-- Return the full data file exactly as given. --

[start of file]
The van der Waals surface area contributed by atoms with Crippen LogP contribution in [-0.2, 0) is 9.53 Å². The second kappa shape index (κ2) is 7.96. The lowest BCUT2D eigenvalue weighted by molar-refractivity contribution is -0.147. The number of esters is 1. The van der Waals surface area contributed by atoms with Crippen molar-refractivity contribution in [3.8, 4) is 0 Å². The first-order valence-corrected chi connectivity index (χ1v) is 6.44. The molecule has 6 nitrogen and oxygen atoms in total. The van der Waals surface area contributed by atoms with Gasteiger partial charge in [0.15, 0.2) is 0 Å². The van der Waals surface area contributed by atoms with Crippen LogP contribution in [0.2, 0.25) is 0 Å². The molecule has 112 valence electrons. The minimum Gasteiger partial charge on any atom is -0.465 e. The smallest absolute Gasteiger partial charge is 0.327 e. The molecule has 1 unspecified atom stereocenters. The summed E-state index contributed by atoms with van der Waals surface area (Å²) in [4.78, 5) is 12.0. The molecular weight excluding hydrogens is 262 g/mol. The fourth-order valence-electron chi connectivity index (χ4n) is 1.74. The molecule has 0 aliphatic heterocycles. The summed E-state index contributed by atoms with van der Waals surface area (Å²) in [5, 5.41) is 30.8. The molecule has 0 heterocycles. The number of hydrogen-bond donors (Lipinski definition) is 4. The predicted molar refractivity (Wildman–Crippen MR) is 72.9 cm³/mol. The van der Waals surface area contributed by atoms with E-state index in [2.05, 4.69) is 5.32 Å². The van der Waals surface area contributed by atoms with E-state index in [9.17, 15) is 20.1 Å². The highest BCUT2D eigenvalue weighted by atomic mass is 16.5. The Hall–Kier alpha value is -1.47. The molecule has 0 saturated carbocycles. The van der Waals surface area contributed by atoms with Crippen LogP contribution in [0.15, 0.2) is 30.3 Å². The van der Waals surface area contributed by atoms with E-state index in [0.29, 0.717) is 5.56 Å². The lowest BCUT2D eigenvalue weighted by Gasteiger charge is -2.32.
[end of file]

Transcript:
The van der Waals surface area contributed by atoms with Crippen LogP contribution in [-0.2, 0) is 9.53 Å². The second kappa shape index (κ2) is 7.96. The lowest BCUT2D eigenvalue weighted by molar-refractivity contribution is -0.147. The number of esters is 1. The van der Waals surface area contributed by atoms with Crippen molar-refractivity contribution in [3.8, 4) is 0 Å². The first-order valence-corrected chi connectivity index (χ1v) is 6.44. The molecule has 6 nitrogen and oxygen atoms in total. The van der Waals surface area contributed by atoms with Gasteiger partial charge in [0.15, 0.2) is 0 Å². The van der Waals surface area contributed by atoms with Crippen LogP contribution in [0.2, 0.25) is 0 Å². The molecule has 112 valence electrons. The minimum Gasteiger partial charge on any atom is -0.465 e. The smallest absolute Gasteiger partial charge is 0.327 e. The molecule has 1 unspecified atom stereocenters. The summed E-state index contributed by atoms with van der Waals surface area (Å²) in [4.78, 5) is 12.0. The molecular weight excluding hydrogens is 262 g/mol. The fourth-order valence-electron chi connectivity index (χ4n) is 1.74. The molecule has 0 aliphatic heterocycles. The summed E-state index contributed by atoms with van der Waals surface area (Å²) in [5, 5.41) is 30.8. The molecule has 0 heterocycles. The number of hydrogen-bond donors (Lipinski definition) is 4. The predicted molar refractivity (Wildman–Crippen MR) is 72.9 cm³/mol. The van der Waals surface area contributed by atoms with E-state index in [2.05, 4.69) is 5.32 Å². The van der Waals surface area contributed by atoms with E-state index in [9.17, 15) is 20.1 Å². The highest BCUT2D eigenvalue weighted by atomic mass is 16.5. The Hall–Kier alpha value is -1.47. The molecule has 0 saturated carbocycles. The van der Waals surface area contributed by atoms with Crippen LogP contribution in [0.15, 0.2) is 30.3 Å². The van der Waals surface area contributed by atoms with E-state index in [0.29, 0.717) is 5.56 Å². The lowest BCUT2D eigenvalue weighted by Gasteiger charge is -2.32.